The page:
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Extravasation accidents with liposomal/liposomal pegylated anthracyclines treated with dexrazoxane

an overview and outcomes

Caballero Romero, Álvaroa; Delgado Ureña, María Teresad; Salmerón García, Antoniob,c; Megías Fernández, María Teresad; Librada Porriño-Bustamante, Maríae; Cabeza Barrera, Joséb,c

doi: 10.1097/CAD.0000000000000672

The extravasation of chemotherapeutic agents is a challenge for oncologic care teams. The management of nonliposomal (conventional) anthracyclines is well established in clinical practice guidelines, including general measures and specific antidotes, such as dexrazoxane. However, there is little scientific evidence on the management of liposomal and pegylated liposomal anthracyclines. The aim of this paper was to review the scientific literature on the extravasation of liposomal and pegylated liposomal anthracyclines and determine the clinical impact of this type of extravasation, focusing on dexrazoxane. The literature was searched using two databases: PubMed and Embase. Three searches were conducted, using liposomal anthracycline extravasation, pegylated liposomal anthracycline extravasation, and liposomal doxorubicin extravasation as keywords, respectively. Seven articles fulfilled the study eligibility criteria and included seventeen cases in humans. Extravasation occurred with three drugs: liposomal doxorubicin in nine (53%) patients, liposomal daunorubicin in four (23.5%) patients, and pegylated liposomal doxorubicin in four (23.5%) patients. General measures for extravasations were applied in all patients, but only three patients received dexrazoxane. All cases were completely resolved at 2–3 months, except for one patient, in whom dexrazoxane was not used. In animals, dexrazoxane decreased both the frequency of wounds produced by pegylated liposomal doxorubicin and their extent. The pharmacokinetic profiles of liposomal and pegylated liposomal anthracyclines differ from those of conventional anthracyclines, modifying their effectiveness and safety. General measures may be inadequate to heal areas affected by extravasation, which may require the administration of dexrazoxane. However, each case should be evaluated individually for the administration of dexrazoxane in off-label use until scientific evidence is available on its effectiveness and safety as an antidote for these formulations of anthracyclines.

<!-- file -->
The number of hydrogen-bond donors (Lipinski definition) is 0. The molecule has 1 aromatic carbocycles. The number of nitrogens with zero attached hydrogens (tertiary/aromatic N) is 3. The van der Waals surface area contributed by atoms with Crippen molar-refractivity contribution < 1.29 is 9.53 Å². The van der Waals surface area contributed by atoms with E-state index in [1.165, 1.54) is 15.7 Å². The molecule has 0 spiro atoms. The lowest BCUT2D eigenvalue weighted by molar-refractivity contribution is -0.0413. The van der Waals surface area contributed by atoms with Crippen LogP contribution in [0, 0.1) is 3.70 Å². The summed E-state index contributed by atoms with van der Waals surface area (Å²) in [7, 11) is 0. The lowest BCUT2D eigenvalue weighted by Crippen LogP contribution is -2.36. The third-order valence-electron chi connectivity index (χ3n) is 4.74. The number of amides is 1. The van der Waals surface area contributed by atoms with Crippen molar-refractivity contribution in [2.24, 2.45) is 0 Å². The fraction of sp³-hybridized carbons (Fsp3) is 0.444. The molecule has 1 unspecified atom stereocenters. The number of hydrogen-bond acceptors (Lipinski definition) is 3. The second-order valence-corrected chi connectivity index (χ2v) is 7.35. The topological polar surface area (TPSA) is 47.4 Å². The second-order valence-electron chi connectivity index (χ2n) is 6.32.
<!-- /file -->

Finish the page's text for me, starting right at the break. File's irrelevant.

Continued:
aDepartment of Pharmacy, Santa Ana Hospital

bDepartment of Pharmacy, Institute for Biomedical Research, ibs

cDepartment of Pharmacy

dDepartment of Oncology, San Cecilio Hospital, Granada

eDepartment of Dermatology, Zarzuela University Hospital, Madrid, Spain

Correspondence to Álvaro Caballero Romero, MSc, Department of Pharmacy, Santa Ana Hospital, Granada 18600, Spain Tel: +34 958 038 200; fax: +34 958 038 201; e-mail:

Received March 1, 2017

Accepted June 30, 2018

Copyright © 2018 Wolters Kluwer Health, Inc. All rights reserved.